Communication, collaboration, creativity and complex problem-solving are often called the 21st century skills, enabling continuous learning, resilience to change and thriving in the future of work. These skills will also ensure that humans survive the competition with AI-powered robots and other machines (World Economic Forum 2020). In our previous studies we have found out that they can be cultivated with the Design Sprint method (Konttinen & Moilanen 2021; 2022).
Communication and collaboration
The Chinese students saw communication as the most important skill to learn for the future of work. They felt that their English communication skills improved during the sprint. As the sprint advanced, the students were able to convey their ideas better to their peers and teachers.
In China, the role of team leaders is strong, and they were the ones who communicated with teachers. As the sprint progressed, others opened up, too. Profile pictures emerged and cameras were on in Zoom. In the end, we were happy that all team members were able to present their solutions to the commissioner, with their cameras on.
The students commented that collaboration and problem-solving as a team developed as well. They felt that they had become better at generating new and creative ideas through combining everyone’s ideas. Common goals helped. Also, they stressed the importance of a cooperative atmosphere and the clear roles and responsibilities required in the sprint. Team leaders learnt to coordinate the relationships in the team, allocate tasks and motivate other team members.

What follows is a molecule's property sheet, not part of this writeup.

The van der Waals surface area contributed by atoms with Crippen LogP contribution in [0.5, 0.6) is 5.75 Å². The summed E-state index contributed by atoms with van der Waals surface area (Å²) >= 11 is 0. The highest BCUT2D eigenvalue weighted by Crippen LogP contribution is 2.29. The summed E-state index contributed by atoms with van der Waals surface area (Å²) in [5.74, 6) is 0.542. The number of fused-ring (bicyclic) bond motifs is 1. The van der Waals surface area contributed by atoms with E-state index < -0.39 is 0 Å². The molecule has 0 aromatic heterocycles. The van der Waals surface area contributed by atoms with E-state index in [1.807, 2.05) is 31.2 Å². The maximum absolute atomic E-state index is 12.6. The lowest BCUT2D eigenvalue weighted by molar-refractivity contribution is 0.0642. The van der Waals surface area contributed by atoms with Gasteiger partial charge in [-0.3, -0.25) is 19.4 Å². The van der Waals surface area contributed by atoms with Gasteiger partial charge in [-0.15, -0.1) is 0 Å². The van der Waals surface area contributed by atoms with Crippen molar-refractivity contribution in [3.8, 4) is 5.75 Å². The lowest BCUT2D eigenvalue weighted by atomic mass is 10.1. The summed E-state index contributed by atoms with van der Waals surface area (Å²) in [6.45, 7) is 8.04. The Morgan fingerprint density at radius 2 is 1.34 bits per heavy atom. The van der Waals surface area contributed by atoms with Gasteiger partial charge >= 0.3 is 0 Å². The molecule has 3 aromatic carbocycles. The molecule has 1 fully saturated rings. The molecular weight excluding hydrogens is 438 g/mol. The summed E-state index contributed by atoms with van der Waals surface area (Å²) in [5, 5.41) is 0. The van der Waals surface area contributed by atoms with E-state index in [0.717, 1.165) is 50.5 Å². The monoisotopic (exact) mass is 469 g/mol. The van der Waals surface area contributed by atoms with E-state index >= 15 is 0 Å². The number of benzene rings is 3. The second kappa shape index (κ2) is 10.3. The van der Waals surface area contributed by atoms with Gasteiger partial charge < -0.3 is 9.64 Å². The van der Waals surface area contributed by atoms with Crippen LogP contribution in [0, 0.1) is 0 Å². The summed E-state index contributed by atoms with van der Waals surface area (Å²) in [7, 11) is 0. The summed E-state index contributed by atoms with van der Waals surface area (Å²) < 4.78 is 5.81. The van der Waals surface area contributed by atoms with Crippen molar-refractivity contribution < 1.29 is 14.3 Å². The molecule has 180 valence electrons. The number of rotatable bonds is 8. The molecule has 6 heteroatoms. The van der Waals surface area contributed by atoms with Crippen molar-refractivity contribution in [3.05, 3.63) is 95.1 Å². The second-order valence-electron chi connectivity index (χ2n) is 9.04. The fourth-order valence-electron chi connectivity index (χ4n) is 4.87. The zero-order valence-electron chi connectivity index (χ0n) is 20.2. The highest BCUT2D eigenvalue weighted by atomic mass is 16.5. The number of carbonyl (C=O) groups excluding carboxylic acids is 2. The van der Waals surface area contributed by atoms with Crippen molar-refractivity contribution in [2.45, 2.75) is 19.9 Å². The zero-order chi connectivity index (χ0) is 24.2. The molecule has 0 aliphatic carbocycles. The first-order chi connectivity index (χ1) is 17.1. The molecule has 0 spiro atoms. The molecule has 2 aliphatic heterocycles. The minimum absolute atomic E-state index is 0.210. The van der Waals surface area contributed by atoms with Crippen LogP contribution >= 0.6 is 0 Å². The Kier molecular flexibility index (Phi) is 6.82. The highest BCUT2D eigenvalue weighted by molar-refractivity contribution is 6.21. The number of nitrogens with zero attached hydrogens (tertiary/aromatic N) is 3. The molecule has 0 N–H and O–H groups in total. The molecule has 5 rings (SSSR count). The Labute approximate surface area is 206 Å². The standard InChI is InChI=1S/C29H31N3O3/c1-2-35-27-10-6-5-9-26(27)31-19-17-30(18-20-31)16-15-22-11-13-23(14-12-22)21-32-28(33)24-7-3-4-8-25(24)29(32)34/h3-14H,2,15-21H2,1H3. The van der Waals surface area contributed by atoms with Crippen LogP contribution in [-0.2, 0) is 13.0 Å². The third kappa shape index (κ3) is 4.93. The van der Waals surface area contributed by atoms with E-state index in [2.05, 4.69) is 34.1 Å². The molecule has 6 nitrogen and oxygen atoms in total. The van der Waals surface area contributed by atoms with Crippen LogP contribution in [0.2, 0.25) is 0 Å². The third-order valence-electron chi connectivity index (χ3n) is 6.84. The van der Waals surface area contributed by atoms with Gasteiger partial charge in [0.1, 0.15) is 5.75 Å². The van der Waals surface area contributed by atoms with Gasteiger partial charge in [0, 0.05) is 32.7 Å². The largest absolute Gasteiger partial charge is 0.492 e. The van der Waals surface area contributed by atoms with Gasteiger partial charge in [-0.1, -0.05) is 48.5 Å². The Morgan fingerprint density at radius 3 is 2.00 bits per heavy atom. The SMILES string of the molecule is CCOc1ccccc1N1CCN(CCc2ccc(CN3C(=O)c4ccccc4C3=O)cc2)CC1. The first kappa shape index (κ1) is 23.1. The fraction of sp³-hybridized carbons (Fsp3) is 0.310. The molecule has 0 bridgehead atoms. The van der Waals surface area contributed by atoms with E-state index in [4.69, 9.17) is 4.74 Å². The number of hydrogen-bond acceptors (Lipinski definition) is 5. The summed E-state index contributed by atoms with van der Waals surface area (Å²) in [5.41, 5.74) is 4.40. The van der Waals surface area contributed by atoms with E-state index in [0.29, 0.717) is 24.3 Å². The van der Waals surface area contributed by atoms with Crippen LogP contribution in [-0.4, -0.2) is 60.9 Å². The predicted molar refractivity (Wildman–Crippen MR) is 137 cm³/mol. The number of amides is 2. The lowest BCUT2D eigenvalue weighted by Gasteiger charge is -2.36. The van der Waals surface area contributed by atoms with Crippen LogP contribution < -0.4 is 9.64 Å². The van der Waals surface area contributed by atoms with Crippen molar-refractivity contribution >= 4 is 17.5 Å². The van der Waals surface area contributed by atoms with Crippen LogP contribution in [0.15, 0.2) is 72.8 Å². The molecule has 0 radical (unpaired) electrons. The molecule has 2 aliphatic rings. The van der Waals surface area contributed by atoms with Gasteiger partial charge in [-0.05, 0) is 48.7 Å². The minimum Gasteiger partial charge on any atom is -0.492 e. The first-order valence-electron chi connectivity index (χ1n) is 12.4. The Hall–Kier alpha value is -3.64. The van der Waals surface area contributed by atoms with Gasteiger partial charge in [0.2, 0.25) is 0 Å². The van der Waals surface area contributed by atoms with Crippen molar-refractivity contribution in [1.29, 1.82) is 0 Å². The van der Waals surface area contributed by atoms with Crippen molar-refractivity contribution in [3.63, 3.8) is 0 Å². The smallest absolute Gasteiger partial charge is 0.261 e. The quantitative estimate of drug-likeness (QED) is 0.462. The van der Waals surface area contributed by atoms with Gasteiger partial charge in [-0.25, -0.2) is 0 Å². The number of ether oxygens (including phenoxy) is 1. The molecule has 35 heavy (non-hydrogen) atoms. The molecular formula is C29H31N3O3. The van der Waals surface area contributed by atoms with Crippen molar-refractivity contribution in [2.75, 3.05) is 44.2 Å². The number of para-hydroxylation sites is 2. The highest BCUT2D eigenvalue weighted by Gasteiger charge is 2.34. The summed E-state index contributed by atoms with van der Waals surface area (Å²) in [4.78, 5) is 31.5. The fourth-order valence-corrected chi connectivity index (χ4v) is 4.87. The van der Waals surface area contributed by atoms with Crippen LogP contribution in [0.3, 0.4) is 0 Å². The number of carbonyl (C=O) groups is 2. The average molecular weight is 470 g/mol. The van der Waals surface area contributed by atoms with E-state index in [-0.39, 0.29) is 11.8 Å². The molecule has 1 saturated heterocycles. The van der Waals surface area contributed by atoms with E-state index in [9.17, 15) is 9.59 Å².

I have fully felt the charm of teamwork…In the future, I think I can also use this method.
The whole process requires team cohesion and division of labor to drive the process. Each person dividing the work to share ideas and then voting can be very efficient in solving problems.
Creativity and complex problem-solving
Creativity and problem-solving were practised extensively in the sprint. Challenges were encountered due to the Great Firewall of China which did not allow using many of the digital tools that we use in Finland, e.g., Flinga, Miro or Flip. However, the students were able to practise problem-solving in action as they had to look for similar tools available in China.
Both the sprint method and its tools helped the students to be creative and to visualise ideas. The solutions the students came up with, e.g., using Minecraft for marketing, were imaginative and rather different to the ones suggested by the students in Finland.
I came up with eight ideas in a short time, which is crazy. When I drew it out and explained it, I fell in love with this brainstorming session.
I really like this way of teaching combined with practice. The practical process can stimulate students’ thinking. When we complete the whole design process, we will feel meaningful and proud.
I learned to think about problems and then solve them better… visually presenting what you want to do stimulated people’s imagination and got everyone involved in imagining and creating. These two points impressed me because I had not been exposed to them before.
In conclusion, based on the feedback, the Chinese students learnt future skills and competences like their Finnish counterparts. They were able to express their learning in writing, too.
Konttinen A. & Moilanen N. 2021. Remote Design Sprint – A Case Study of Learning the 21st Century Skills Online. eSignals Research, Haaga-Helia.
Konttinen A. & Moilanen N. 2022. Design Sprint Goes China – a case study of competences and cultural lessons learnt in a remote sprint with Chinese students. 30th Nordic symposium on tourism and hospitality research. Book of abstracts. Haaga-Helia.
World Economic Forum 2020. The Future of Jobs Report 2020 – World Economic Forum.